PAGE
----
We have seen Costco proclaim customers cannot shop inside their stores without a mask. Likewise, JetBlue has advised that there will be no one on their flights without a facemask – employees or passengers. A brand taking control of this narrative will take consumer safety concerns off the table.

Trust is the Name of the Game
Creating trust in the new normal will not be easy, but will be important to keep current customers happy and safe while also attracting new customers. Todd Graves, co-CEO of Raising Cane’s, was on point when recently quoted as saying, “For people to trust, our industry has to be very serious and has to guide and constantly stay incredibly, intensely focused on doing this because customers are going to go to the places that they trust. And this is going to last long-term.”

Regrettably, we are already seeing that many brands are getting it wrong. Mark Cuban recently conducted a series of evaluations to assess how effectively the state of Texas reopened. Auditing approximately 300 stores, the first sign of concern was the fact that only 36% of the stores that he chose to audit had actually opened over the weekend; a sure sign that brands are a little leary of opening up with these new requirements to fulfill.

The alarming observation? Only 4% of the stores that were visited were 100% compliant and 33% were non-compliant on over 50% of the requirements. The largest gaps in execution were seen with contactless payment methods, the presence of hand sanitizer at entrances/exits, and a lack of marked waiting spots on the floor. Brands that are not executing mandated safety standards are putting themselves at tremendous risk.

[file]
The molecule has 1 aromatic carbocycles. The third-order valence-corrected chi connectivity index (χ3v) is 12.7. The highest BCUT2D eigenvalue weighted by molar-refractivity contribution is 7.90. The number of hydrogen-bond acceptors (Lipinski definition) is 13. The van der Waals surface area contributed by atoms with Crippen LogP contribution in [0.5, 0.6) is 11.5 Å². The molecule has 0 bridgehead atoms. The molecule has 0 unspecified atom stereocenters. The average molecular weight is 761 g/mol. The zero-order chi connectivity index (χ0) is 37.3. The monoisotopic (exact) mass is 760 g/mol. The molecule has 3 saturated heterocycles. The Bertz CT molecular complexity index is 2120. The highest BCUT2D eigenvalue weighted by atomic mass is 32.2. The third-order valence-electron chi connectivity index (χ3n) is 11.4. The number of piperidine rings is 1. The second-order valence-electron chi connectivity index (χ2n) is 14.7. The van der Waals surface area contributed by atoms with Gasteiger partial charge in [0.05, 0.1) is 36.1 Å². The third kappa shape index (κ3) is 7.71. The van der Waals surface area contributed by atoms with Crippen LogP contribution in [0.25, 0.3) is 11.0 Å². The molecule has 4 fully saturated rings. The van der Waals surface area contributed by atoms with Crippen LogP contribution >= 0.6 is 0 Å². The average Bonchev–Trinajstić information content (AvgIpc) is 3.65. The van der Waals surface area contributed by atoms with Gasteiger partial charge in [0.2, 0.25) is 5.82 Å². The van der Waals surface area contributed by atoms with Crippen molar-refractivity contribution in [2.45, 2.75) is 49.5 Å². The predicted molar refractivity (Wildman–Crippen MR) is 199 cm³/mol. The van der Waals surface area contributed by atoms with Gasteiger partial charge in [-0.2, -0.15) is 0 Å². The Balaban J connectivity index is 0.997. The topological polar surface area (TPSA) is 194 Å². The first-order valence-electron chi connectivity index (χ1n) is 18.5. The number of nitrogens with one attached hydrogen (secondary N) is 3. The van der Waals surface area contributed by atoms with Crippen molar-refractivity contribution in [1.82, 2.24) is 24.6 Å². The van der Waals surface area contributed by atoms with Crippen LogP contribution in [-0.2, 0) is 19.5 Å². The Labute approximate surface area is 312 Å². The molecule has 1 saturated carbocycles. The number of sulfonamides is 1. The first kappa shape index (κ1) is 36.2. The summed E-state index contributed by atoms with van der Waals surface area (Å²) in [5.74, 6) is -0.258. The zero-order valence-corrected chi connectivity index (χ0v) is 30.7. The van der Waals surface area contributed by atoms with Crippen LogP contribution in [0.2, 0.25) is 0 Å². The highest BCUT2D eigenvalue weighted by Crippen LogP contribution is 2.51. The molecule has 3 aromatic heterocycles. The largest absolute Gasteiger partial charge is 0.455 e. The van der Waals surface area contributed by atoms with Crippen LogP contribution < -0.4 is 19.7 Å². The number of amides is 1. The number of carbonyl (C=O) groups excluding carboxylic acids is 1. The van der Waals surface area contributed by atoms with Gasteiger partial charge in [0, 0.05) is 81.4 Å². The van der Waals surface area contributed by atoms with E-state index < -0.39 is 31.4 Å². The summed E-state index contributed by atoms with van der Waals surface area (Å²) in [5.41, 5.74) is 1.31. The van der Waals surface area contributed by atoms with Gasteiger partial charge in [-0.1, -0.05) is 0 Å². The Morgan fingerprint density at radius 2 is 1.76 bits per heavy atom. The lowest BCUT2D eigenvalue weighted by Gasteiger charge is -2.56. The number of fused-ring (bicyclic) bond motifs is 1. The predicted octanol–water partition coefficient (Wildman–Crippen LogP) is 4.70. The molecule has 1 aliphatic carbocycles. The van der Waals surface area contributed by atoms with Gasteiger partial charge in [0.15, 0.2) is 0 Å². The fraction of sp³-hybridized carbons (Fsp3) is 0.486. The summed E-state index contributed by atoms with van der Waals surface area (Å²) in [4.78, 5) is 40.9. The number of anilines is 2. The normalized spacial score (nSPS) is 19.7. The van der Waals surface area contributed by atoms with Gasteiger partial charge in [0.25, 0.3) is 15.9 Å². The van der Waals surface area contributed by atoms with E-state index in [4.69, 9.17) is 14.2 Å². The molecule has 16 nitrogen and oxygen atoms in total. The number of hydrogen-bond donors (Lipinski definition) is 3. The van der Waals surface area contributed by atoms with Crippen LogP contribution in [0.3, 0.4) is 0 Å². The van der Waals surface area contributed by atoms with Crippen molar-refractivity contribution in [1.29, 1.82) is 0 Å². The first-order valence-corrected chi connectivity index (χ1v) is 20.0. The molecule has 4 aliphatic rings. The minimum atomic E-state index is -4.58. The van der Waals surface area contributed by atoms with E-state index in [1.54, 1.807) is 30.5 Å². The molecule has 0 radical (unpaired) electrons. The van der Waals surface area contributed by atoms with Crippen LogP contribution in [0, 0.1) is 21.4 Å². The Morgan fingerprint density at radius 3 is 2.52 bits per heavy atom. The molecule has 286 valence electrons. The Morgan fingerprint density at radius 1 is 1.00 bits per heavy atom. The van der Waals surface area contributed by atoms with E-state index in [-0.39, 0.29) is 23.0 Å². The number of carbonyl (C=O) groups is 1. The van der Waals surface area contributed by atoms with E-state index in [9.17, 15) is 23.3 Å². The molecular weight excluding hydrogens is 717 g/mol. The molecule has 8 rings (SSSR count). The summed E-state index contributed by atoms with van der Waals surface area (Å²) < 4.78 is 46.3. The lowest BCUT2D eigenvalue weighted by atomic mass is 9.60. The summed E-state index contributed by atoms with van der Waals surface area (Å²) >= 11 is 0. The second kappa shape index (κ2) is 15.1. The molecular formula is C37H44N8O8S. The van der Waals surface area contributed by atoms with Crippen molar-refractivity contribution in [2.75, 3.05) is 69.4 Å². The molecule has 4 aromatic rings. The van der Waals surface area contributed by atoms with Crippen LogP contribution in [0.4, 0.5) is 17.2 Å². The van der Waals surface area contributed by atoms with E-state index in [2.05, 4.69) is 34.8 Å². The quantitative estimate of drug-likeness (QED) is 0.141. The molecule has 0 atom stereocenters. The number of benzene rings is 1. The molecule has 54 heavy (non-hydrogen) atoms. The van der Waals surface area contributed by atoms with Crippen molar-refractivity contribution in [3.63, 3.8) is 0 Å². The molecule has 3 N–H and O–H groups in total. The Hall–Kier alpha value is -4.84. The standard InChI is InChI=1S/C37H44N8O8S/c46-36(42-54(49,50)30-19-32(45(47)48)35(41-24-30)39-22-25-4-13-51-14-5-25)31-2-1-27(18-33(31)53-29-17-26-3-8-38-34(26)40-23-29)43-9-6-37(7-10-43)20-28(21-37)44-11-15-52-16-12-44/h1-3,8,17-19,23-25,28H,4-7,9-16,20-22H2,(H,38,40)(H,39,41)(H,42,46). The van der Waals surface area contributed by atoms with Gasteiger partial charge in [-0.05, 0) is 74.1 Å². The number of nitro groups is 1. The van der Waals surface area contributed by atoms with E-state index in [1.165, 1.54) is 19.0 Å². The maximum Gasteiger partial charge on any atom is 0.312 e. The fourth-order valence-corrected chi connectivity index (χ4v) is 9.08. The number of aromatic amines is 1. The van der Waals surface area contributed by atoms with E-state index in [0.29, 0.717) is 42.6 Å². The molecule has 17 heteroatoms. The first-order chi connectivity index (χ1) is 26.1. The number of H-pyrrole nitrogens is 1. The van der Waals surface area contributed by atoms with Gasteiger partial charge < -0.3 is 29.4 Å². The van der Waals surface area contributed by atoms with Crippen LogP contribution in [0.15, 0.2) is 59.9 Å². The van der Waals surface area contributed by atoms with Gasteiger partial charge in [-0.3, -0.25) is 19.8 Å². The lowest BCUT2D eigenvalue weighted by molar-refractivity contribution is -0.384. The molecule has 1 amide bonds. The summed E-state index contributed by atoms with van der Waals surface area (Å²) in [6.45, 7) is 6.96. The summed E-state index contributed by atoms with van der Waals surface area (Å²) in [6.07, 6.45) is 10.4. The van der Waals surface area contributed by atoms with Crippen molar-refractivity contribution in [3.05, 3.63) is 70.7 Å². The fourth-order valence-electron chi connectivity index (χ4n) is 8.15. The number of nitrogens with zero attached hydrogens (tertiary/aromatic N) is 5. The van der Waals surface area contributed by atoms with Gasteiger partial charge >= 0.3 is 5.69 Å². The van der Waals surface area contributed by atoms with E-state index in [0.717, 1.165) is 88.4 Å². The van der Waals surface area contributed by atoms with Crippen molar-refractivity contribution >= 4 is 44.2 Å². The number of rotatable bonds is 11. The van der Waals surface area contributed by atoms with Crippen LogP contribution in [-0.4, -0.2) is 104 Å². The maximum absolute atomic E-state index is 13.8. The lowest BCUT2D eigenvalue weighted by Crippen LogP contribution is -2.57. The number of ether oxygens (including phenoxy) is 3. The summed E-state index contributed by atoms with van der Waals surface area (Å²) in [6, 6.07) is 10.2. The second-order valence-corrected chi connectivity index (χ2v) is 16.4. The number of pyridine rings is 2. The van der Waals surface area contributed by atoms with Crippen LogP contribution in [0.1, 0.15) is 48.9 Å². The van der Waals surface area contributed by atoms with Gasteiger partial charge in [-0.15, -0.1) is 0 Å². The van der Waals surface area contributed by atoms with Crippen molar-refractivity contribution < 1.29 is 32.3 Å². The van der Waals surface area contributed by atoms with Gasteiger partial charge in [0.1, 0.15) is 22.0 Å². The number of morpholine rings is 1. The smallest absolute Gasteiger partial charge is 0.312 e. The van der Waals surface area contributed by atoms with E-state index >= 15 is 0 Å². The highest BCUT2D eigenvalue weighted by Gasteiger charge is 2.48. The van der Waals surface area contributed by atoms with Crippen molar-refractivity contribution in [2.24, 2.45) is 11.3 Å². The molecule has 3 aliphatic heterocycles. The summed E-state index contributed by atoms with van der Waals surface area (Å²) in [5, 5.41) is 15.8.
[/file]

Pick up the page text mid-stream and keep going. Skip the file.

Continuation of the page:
Brand Trust Audits
If your consumers do not see that your staff or other customers are adhering to government guidelines, you will be placing market share at risk! Seeing is believing, and missteps in operational execution can be costly. Brand Trust Audits can help as an effective early warning system to ensure each location is following the appropriate procedures to protect your business from safety risks, fines, and costly customer attrition.

Brands have one shot to get this right in each store, in each state. Brand Trust Audits are the first step to keeping your finger on the pulse of your reopening efforts providing your leadership team visibility into operational execution with alerts and warnings in near real-time, so you have an opportunity to react before too much damage is done. Evaluation results are uploaded and stored on the KnowledgeForce® Platform to create organization-wide visibility to critical issues across the system.

Market Force understands the state-by-state requirements along with the changing landscape of consumer sentiment and our team is here to help ensure your success. Please get in touch to learn how we can support this critical initiative.
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As Managing Director, Brad Christian consults multi-location businesses on optimizing the customer experience. With a focus on driving location level performance improvement in both customer loyalty and financial metrics, he helps client organizations prioritize initiatives based on their potential to deliver ROI.